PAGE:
When you show up for dinner and find your table set with extra napkins, wet-naps and toothpicks, you know you’re in for a good meal. Tonight we were spoiled with a dinner of chicken, ribs and beans followed with Klondike bars and chased with some Pepsi. Very nice. And then, on a full stomach we reconvened for a few songs and a session led by Derek Thomas and discussing “Preaching as Warfare” (based on 2 Timothy 1:1-14). But before he began Thomas gave me a chuckle by mentioning the word postmodernism and saying the following: “I’d like to propose a moratorium on the word “postmodern” for five years to see if anyone is still using it.” Not many people laughed so I assume that not many people keep up with Brian McLaren…
The purpose of tonight’s session was to look at the extraordinary relationship between Paul and Timothy. Timothy had been Paul’s apostle for many years when this letter was written and all he knew about ministry he had learned from Paul.
In this life we face an enemy who hates Christ, who hates the gospel, who hates God. We sometimes say that the devil is “pure evil,” two words that don’t really go together. Satan is committed to the church’s destruction. This letter represents Paul’s last words for shortly after writing it he was executed. This letter is his swan song, his final letter to his dear friend and his son in the faith. He remembers the bond they shared, the deep-seated affection. He remembers Timothy’s sincere faith–the same faith he saw in Timothy’s mother and grandmother. Paul also brings to the surface not only the sincerity of Timothy’s faith but the sacrifices that faith has to make. One of the sacrifices Timothy must make is that he must be prepared to overcome shame in suffering and in testifying about the gospel. He must not be ashamed of the Lord and the testimony about Him.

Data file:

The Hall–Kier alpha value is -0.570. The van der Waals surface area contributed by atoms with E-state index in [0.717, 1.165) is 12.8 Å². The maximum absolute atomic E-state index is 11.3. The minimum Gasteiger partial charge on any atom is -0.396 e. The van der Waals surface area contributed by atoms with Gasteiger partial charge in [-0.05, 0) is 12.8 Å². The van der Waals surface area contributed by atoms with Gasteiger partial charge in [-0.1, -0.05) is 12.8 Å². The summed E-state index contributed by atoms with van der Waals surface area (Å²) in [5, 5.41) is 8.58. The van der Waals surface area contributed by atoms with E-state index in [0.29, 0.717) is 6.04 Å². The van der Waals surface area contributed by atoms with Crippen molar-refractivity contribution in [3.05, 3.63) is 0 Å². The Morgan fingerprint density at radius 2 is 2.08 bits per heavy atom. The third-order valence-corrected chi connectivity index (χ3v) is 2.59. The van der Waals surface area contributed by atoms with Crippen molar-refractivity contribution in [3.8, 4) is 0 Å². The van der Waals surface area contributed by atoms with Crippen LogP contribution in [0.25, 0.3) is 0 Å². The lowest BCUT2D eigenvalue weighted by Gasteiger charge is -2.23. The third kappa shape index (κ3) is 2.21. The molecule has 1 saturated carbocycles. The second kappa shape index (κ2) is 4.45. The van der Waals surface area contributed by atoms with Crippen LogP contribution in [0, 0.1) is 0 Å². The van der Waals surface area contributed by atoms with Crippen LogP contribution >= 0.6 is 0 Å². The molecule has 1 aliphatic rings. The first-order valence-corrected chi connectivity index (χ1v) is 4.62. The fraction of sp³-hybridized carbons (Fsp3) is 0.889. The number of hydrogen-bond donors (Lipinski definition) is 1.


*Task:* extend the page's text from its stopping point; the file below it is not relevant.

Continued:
Thomas then spoke about Christians of our day and Christians of days past who have suffered greatly but who have not been ashamed of the gospel–people like the men who were recently martyred in Turkey, the missionaries who were sent from Geneva in Calvin’s day and David Brainerd. Paul speaks of the gifts of faith and issues a commission in verse six to fan into flames this gift. He refers to this as the gift of God. Why does he do this? So there is no boasting for any gift is but a gift of God. He speaks also of the form of faith, saying in verse fourteen to guard the deposit, the pattern of sound teaching. This is especially applicable today as doctrine after doctrine comes under attack in the church.
We are in a time of battle–no doubt about it. But perhaps the battle has not yet really begun. Perhaps we just hear the sound of hooves in the distance. Pastors have reading to do, studying to do. Pastors who prepare to stand will lose friends, will be accused of being reactionary simply for defending the historic truths of the gospel. The best way to defend against these things is to preach the word. The systematic, expository application of the Word of God will serve as a defense. Preach it all and preach it for all its worth. It is war out there. The gospel is not about our ease or comforts. At the end of the day it is about “Are you willing to give everything for the gospel? How far are you willing to go? What are the limits?” We have to agree with Jim Elliott that “He is no fool who will give what he cannot keep to gain what he cannot lose.”